• to apply double standards, i.e. to demand behavior from Israel that is not expected of any other democratic nation,
  • to apply classic anti-Semitic symbols and images such as the murder of God or the legend of ritual murder to Israel or Israelis,
  • Compare Israel's current policy with the extermination policy of National Socialism ,
  • to assert collective responsibility of the Jews for Israel's policies.

Criticism of Israel, which is also expressed in a similar way to other countries, cannot, however, be classified as anti-Semitic.

International Holocaust Remembrance Alliance

The International Holocaust Remembrance Alliance (IHRA) decided on May 15, 2016, after consulting its 31 member states, to adopt the EUMC definition:

“Anti-Semitism is a certain perception of Jews that can be expressed as hatred of Jews. Anti-Semitism, in word or deed, is directed against Jewish or non-Jewish individuals and / or their property as well as against Jewish community or religious institutions. In addition, the State of Israel, which is understood as a Jewish collective, can also be the target of such attacks. "

The European Forum on Antisemitism (EFA) working definition of “anti-Semitism” is also based on the EUMC definition from 2005.

The Austrian Council of Ministers adopted the IHRA working definition on April 21, 2017. The German Federal Government also approved this definition by a cabinet decision on September 20, 2017.

Even advocates of the IHRA working definition criticized that it was "not intended for implementation in European or national law".

The IHRC lists the following current examples of anti-Semitism in public life, in the media, schools, in the workplace and in the religious sphere, which, taking into account the overall context, may include but are not limited to the following behavior.


  • Calling for the killing or harming of Jews in the name of a radical ideology or an extremist religious belief, as well as aiding or abetting such acts or their justification.
  • False, dehumanizing, demonizing or stereotypical allegations against Jews or the power of the Jews as a collective - especially but not exclusively the myths about a Jewish world conspiracy or about the control of the media, economy, government or other social institutions by the Jews.
  • Making the Jews responsible as a people for actual or assumed misconduct of individual Jews, individual Jewish groups or even of non-Jews.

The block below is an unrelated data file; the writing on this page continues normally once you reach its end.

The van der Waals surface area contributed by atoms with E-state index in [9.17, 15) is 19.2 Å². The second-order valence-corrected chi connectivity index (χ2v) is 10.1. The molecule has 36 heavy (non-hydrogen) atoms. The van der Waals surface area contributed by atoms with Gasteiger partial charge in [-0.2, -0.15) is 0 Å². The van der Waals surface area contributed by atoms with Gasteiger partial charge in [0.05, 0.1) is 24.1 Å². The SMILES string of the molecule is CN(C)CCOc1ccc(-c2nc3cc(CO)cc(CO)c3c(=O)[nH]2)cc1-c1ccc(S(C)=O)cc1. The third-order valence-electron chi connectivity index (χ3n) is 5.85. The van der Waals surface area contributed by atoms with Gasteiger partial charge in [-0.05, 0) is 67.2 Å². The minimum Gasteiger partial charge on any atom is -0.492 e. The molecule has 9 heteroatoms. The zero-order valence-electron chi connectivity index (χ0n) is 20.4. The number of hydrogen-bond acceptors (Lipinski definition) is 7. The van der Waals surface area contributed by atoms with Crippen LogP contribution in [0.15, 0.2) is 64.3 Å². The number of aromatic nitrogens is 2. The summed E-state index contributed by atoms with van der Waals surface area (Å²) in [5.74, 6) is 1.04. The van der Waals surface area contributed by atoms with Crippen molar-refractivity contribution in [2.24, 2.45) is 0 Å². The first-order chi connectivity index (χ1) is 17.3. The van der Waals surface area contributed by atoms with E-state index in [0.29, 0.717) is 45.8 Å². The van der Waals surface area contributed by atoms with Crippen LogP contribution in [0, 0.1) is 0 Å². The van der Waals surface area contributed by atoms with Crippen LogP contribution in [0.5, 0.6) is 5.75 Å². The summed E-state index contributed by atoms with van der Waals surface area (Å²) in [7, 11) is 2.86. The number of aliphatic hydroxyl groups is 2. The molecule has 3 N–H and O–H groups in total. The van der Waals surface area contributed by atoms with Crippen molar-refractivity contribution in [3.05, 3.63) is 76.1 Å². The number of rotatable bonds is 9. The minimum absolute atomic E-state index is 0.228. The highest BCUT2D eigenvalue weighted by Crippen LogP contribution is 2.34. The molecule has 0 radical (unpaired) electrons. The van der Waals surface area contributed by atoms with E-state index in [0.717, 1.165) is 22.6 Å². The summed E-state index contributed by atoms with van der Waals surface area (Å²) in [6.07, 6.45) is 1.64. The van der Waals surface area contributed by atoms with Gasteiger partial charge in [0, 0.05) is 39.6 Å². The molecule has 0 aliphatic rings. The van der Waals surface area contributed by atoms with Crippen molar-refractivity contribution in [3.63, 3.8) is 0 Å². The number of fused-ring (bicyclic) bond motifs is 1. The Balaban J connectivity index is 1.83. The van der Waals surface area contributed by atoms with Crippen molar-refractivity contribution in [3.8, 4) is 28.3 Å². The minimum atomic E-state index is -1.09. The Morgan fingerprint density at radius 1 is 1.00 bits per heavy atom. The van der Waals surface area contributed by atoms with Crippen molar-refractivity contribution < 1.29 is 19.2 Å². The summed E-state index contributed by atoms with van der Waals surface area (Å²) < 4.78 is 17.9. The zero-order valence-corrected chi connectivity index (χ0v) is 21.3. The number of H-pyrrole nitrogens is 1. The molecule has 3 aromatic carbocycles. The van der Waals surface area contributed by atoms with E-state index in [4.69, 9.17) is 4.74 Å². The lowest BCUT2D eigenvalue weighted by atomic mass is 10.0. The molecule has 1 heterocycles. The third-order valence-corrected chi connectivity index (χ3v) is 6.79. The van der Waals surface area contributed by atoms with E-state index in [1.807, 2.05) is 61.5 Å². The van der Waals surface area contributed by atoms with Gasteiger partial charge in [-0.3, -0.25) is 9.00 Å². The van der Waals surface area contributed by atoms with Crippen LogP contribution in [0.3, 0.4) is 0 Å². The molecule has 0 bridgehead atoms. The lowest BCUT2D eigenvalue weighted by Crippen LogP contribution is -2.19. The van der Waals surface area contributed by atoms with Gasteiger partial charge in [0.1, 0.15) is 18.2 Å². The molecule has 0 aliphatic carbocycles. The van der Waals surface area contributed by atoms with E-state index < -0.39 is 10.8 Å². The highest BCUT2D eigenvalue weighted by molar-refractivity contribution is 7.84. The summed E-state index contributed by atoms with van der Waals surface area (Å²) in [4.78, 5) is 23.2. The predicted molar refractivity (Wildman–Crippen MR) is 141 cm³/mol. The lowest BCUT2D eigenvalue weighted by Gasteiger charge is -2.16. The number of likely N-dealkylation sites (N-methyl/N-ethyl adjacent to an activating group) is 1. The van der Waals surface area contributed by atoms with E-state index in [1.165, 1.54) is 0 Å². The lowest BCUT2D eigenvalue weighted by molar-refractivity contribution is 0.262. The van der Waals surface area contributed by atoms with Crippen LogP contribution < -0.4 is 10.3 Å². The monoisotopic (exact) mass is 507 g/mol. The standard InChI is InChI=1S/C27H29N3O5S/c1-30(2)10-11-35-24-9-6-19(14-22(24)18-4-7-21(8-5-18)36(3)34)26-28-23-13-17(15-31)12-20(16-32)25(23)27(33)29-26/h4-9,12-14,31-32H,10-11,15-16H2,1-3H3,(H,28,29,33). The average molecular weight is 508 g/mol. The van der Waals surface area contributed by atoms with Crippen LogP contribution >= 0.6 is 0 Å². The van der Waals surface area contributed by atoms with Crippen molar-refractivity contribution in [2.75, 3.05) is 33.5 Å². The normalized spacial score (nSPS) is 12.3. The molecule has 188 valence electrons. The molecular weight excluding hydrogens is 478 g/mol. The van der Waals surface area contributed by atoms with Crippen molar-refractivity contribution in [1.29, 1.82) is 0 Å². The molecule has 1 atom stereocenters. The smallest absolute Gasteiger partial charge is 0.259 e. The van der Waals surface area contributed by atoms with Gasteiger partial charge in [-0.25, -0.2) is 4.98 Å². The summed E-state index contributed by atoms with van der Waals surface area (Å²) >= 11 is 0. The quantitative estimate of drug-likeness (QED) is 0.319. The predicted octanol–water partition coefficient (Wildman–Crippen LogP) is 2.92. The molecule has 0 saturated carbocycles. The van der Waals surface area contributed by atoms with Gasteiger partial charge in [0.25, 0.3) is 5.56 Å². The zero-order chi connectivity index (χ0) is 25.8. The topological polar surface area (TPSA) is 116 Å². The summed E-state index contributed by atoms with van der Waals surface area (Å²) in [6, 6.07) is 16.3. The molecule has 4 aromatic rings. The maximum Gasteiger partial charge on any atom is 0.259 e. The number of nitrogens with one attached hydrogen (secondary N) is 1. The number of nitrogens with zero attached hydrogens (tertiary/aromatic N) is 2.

• The denial of the fact, the extent, the mechanisms (e.g. the gas chambers) or the intentionality of the genocide of the Jews by Nazi Germany and its supporters and accomplices during the Second World War (Holocaust).
  • The accusation against the Jews as a people or the State of Israel for inventing or exaggerating the Holocaust.
  • The accusation against Jews that they feel more committed to the state of Israel or to allegedly existing worldwide Jewish interests than to the interests of their respective home countries.
  • The denial of the right of the Jewish people to self-determination, e.g. B. by claiming that the existence of the State of Israel is a racist endeavor.
  • The application of double standards by requiring Israel to behave that no other democratic state expects or requires.
  • Using symbols and imagery associated with traditional anti-Semitism (e.g., the Christ murder allegation or the ritual murder legend) to describe Israel or the Israelis.
  • Compare the current Israeli politics with the politics of the National Socialists.
  • Making Jews collectively accountable for the actions of the State of Israel. "
- International Holocaust Remembrance Alliance, May 26, 2016.

The political scientist and sociologist Armin Pfahl-Traughber criticizes the lack of clarity, selectivity and completeness in the working definition and calls for it to be fundamentally revised. It is not clear what exactly the "certain perception" consists of. Anti-Semitism is not criticism, but hostility “against Jews as Jews”. It is to be welcomed in the definition that it is articulated that the hostility towards Jews of the present is often enough expressed via the detour of hostility towards Israel, but this is overemphasized and the other ideological variants of anti-Semitism only appear marginally.

The American Civil Liberties Union in the United States criticized the definition because it was far too broad and could be used to suppress freedom of speech - especially criticism of Israel.

The Israeli historian Moshe Zimmermann also criticizes the “vagueness” of the IHRA definition. It allows any kind of criticism of Israel to be described as anti-Semitic. This leads to an inflationary use of the term and to the fact that "where anti-Semitism is really to be found [...] it may not be recognized".

In a report commissioned by the Rosa Luxemburg Foundation, the philosopher and sociologist Peter Ullrich describes the IHRA definition's claim to solve all problems associated with the definition of the term and at the same time be generally applicable as "failed". It is not very precise and contradicting itself and also leaves blatant gaps. It makes it possible to stigmatize unpopular positions on the Middle East conflict and to discriminate publicly, which Ullrich rates "in view of its quasi-legal status as a threat to freedom of expression". In addition, they conceal the fact that the greatest danger comes from the right.